This year’s version of legislation that would make it easier for West Virginia’s natural gas producers to block up acreage for longer laterals by gathering leaseholders into large tracts has passed committee and is scheduled for its first reading before the full state House of Representatives on Tuesday.

Introduced last month, HB 4268 would require a producer to obtain a simple-majority agreement from mineral rights owners to gather them into a tract of land for development. Currently, West Virginia is the only major oil and gas producing state that still allows a minority interest owner to prevent all others from allowing drilling, according to the West Virginia Oil and Natural Gas Association, which supports the bill.

The legislation passed the House Energy Committee last month and cleared the House Judiciary Committee last week on a party line vote of 16-9, with Republicans in favor and Democrats opposed.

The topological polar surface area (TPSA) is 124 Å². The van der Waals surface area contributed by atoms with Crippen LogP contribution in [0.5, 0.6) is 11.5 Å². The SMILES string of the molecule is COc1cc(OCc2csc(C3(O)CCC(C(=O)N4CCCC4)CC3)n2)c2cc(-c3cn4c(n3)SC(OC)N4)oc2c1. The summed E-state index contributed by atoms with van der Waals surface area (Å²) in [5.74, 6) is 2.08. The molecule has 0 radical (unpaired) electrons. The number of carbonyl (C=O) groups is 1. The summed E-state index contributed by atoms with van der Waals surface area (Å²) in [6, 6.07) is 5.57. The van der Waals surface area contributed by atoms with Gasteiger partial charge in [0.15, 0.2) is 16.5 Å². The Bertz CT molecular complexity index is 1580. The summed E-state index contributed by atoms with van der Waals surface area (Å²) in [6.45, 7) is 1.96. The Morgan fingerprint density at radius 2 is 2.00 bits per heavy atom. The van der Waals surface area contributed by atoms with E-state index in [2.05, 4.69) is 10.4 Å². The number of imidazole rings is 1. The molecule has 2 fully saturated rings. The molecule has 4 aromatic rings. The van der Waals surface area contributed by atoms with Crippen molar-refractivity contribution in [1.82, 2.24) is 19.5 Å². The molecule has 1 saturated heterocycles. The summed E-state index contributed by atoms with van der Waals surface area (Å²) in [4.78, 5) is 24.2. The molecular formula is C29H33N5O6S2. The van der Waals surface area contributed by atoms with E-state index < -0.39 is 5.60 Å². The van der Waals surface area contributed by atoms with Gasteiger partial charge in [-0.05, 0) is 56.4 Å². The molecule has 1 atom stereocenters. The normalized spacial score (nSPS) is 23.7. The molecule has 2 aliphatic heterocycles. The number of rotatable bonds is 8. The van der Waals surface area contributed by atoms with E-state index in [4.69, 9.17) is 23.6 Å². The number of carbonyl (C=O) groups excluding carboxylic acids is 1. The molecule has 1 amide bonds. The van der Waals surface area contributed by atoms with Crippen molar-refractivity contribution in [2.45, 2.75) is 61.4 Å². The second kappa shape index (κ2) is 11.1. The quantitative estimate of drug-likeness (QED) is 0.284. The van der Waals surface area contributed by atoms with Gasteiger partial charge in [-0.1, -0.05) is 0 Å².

HB 4268 is the latest attempt to get some kind of legislation on the books to gather landowners into the kinds of large tracts that are more conducive to unconventional horizontal drilling. Forced pooling has repeatedly failed over the years because of legislators’ concerns about property rights. The industry dropped those efforts last year and instead introduced co-tenancy and joint development proposals.

Joint development, which would have allowed unconventional drilling to occur on land with older leases without modifying them, was dropped from this year’s bill because proponents felt it was too controversial. Co-tenancy, however, is still on the table. The current bill would require 75% of landowners in a proposed tract to give their consent before drilling could proceed.

After the judiciary approved the bill on Friday, both industry and landowner representatives signaled their support for it, according to local news media reports. But as in year’s past, they’re concerned that if the bill is amended significantly then it could fail. Last year’s legislation, SB 576, passed the Senate, but got stuck in the House Energy Committee, where lawmakers were too busy working through a packed schedule.

HB 4268 needs three readings in the House before a vote. The 60-day regular session ends on March 10. Co-tenancy is the industry’s top legislative priority this year.